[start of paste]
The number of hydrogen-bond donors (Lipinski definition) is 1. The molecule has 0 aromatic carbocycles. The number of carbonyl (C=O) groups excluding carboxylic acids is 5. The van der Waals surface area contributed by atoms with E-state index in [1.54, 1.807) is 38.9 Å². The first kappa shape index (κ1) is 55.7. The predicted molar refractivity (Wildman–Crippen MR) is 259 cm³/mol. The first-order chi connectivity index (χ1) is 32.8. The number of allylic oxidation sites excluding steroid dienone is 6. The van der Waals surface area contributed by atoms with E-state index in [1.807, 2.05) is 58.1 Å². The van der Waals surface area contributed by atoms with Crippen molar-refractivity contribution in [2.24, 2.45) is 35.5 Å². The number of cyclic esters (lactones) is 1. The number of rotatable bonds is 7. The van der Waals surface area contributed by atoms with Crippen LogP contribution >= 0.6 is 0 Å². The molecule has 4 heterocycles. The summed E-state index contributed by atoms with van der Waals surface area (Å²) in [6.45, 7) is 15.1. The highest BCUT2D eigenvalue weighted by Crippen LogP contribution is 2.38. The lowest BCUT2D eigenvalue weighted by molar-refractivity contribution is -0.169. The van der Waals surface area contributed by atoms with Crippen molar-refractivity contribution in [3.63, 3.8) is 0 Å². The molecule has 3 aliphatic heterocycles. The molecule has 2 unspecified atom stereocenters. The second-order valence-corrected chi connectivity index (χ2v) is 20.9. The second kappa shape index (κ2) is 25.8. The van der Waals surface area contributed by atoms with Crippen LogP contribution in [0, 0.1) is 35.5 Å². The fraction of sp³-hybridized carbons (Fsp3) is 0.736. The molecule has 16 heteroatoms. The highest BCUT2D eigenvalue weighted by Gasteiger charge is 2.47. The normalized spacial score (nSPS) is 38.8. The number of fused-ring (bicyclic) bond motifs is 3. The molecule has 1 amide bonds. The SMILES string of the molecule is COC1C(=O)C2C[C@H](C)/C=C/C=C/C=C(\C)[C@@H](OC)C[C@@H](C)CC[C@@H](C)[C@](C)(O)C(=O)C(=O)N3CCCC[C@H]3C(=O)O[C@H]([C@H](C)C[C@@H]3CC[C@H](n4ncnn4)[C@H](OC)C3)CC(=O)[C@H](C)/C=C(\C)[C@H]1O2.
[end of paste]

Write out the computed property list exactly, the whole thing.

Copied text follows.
The number of hydrogen-bond donors (Lipinski definition) is 1. The molecule has 0 aromatic carbocycles. The number of carbonyl (C=O) groups excluding carboxylic acids is 5. The van der Waals surface area contributed by atoms with E-state index in [1.54, 1.807) is 38.9 Å². The first kappa shape index (κ1) is 55.7. The predicted molar refractivity (Wildman–Crippen MR) is 259 cm³/mol. The first-order chi connectivity index (χ1) is 32.8. The number of allylic oxidation sites excluding steroid dienone is 6. The van der Waals surface area contributed by atoms with E-state index in [1.807, 2.05) is 58.1 Å². The van der Waals surface area contributed by atoms with Crippen molar-refractivity contribution in [2.24, 2.45) is 35.5 Å². The number of cyclic esters (lactones) is 1. The number of rotatable bonds is 7. The van der Waals surface area contributed by atoms with Crippen LogP contribution >= 0.6 is 0 Å². The molecule has 4 heterocycles. The summed E-state index contributed by atoms with van der Waals surface area (Å²) in [6.45, 7) is 15.1. The highest BCUT2D eigenvalue weighted by Crippen LogP contribution is 2.38. The lowest BCUT2D eigenvalue weighted by molar-refractivity contribution is -0.169. The van der Waals surface area contributed by atoms with Crippen molar-refractivity contribution in [3.63, 3.8) is 0 Å². The molecule has 3 aliphatic heterocycles. The molecule has 2 unspecified atom stereocenters. The second-order valence-corrected chi connectivity index (χ2v) is 20.9. The second kappa shape index (κ2) is 25.8. The van der Waals surface area contributed by atoms with Crippen LogP contribution in [0, 0.1) is 35.5 Å². The fraction of sp³-hybridized carbons (Fsp3) is 0.736. The molecule has 16 heteroatoms. The highest BCUT2D eigenvalue weighted by Gasteiger charge is 2.47. The normalized spacial score (nSPS) is 38.8. The number of fused-ring (bicyclic) bond motifs is 3. The molecule has 1 amide bonds. The SMILES string of the molecule is COC1C(=O)C2C[C@H](C)/C=C/C=C/C=C(\C)[C@@H](OC)C[C@@H](C)CC[C@@H](C)[C@](C)(O)C(=O)C(=O)N3CCCC[C@H]3C(=O)O[C@H]([C@H](C)C[C@@H]3CC[C@H](n4ncnn4)[C@H](OC)C3)CC(=O)[C@H](C)/C=C(\C)[C@H]1O2.